Automotive Advisers: From shocks to struts, here are tips for maintaining a smooth ride
Seeing a bumpy or hilly road like Johnson Drive and feeling the butterflies in your stomach as you drive over it whether here in Shawnee or out in the rolling Flint Hills of Kansas can be fun.
But when the highway or byway ahead is smooth and you’re still feeling like you’re operating a jackhammer, the problem may lie with your car’s shocks and struts.
Shocks and struts are two separate items that are part of the car’s suspension system.
Their job is to hold the body of the car off the ground, press the tires to the pavement, and prevent you from hitting your head on the car ceiling whenever you come to a bump in the road.
Each wheel of your vehicle has a shock or strut, never both.
Not every car has only shocks or only struts, either.
The most common combination is to have struts on the front wheels and shocks on the back.
Healthy shocks and struts are essential to preventing your car from bouncing all over while traversing rugged terrain or even a newly paved roadway like 435 Highway.
Your car is a machine that generates tremendous force, vibrations and inertia that require structural balance, which is what your suspension system provides.
Worn-out shocks and struts throw off that balance, causing excessive vibrations and noise while driving, alignment problems, unnecessary tie wear and other damage.
A bumpy ride is a telltale sign that you need to have your shocks and struts inspected and potentially replaced.
There are also a few other warning signs to watch for that may nudge you to take your car into the shop.
Nose Dives, Rear End Squats and Dipping: If the front end of your vehicle dives forward when braking or if it feels like it’s squatting as you accelerate to take off, then it’s likely your shocks and struts need to be replaced. Or, if your car dips with the curve in the road when you’re turning on Shawnee Mission Parkway, then, you guessed it, it’s likely your shocks and struts need to be replaced.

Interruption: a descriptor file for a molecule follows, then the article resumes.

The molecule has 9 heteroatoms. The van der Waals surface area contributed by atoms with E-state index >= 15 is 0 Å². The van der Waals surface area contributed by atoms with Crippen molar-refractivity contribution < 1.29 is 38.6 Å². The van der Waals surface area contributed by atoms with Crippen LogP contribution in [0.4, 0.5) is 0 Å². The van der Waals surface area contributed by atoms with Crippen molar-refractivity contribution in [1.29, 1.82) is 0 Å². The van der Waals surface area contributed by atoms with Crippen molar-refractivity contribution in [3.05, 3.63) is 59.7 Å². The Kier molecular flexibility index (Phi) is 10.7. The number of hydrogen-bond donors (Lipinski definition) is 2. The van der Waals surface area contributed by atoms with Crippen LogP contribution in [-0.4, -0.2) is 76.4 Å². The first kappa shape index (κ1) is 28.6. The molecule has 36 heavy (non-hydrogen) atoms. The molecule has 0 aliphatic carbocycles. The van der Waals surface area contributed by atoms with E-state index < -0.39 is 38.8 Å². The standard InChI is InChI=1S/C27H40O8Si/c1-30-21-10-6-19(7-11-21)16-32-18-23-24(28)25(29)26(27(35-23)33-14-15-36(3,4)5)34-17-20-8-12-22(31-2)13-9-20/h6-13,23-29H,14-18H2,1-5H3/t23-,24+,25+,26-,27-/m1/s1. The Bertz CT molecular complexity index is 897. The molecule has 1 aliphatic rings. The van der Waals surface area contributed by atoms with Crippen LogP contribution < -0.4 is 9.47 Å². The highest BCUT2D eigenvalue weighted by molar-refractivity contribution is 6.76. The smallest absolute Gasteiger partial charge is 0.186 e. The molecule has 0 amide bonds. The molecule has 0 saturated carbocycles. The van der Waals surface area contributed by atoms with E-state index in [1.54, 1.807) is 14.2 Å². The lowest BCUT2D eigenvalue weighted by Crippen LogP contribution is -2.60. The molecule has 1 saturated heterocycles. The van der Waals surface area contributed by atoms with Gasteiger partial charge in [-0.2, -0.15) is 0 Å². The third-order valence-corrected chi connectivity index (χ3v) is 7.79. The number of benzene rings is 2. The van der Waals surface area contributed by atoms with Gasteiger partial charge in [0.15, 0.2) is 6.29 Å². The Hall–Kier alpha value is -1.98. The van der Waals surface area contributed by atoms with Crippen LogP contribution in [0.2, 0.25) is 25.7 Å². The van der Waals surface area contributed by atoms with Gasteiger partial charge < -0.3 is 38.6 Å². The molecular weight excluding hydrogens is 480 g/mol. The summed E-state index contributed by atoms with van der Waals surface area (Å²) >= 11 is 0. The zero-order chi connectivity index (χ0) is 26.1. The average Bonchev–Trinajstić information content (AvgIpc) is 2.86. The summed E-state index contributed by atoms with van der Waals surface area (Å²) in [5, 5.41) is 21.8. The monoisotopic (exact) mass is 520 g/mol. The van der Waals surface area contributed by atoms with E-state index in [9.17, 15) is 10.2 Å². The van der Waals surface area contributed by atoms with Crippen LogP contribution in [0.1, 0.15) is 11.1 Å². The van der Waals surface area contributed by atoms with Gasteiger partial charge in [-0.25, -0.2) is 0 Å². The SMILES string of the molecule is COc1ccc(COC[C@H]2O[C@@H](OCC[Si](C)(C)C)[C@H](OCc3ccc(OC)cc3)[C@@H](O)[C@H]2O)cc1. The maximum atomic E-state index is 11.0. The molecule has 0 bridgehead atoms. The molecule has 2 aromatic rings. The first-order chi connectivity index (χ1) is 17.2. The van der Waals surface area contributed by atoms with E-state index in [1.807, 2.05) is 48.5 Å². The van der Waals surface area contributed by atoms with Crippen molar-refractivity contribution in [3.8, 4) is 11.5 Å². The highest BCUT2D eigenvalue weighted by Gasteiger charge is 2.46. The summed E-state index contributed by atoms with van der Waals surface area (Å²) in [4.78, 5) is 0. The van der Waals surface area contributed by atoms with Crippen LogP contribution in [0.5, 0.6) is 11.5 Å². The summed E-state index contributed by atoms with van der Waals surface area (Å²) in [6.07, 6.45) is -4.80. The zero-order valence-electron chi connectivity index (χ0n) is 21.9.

Tire Scalloping: When the struts or shocks on your vehicle are bad, the tires will bounce up and down as you drive. The impact of your tires hitting the ground repeatedly can cause bits of rubber to get scraped off, often referred to as scalloping (or cupping). This leads to uneven patches and inconsistent wear patterns on your tire tread, which means it’s time to have a technician look at your car’s shocks and struts.
As with anything, early detection and immediate action can save you time and money down the road.
If you’re unsure of the condition of your shocks or struts, consider having them inspected by a professional.
It’s a good idea to set up an appointment once you hit the 50,000-mile mark—and to consult your owner’s manual for recommendations specific to your car’s make and model.
While you can certainly drive with worn-down shocks and struts, it will eventually feel like you’re riding on an old-school rollercoaster.
Simply visit your trusted repair shop for a shock and strut assessment, and, if needed, a replacement to ensure a smooth and safe ride around town and wherever else life may take you.
-Scott and Tammie Green own Christian Brothers Automotive in Shawnee, 22240 Midland Dr.
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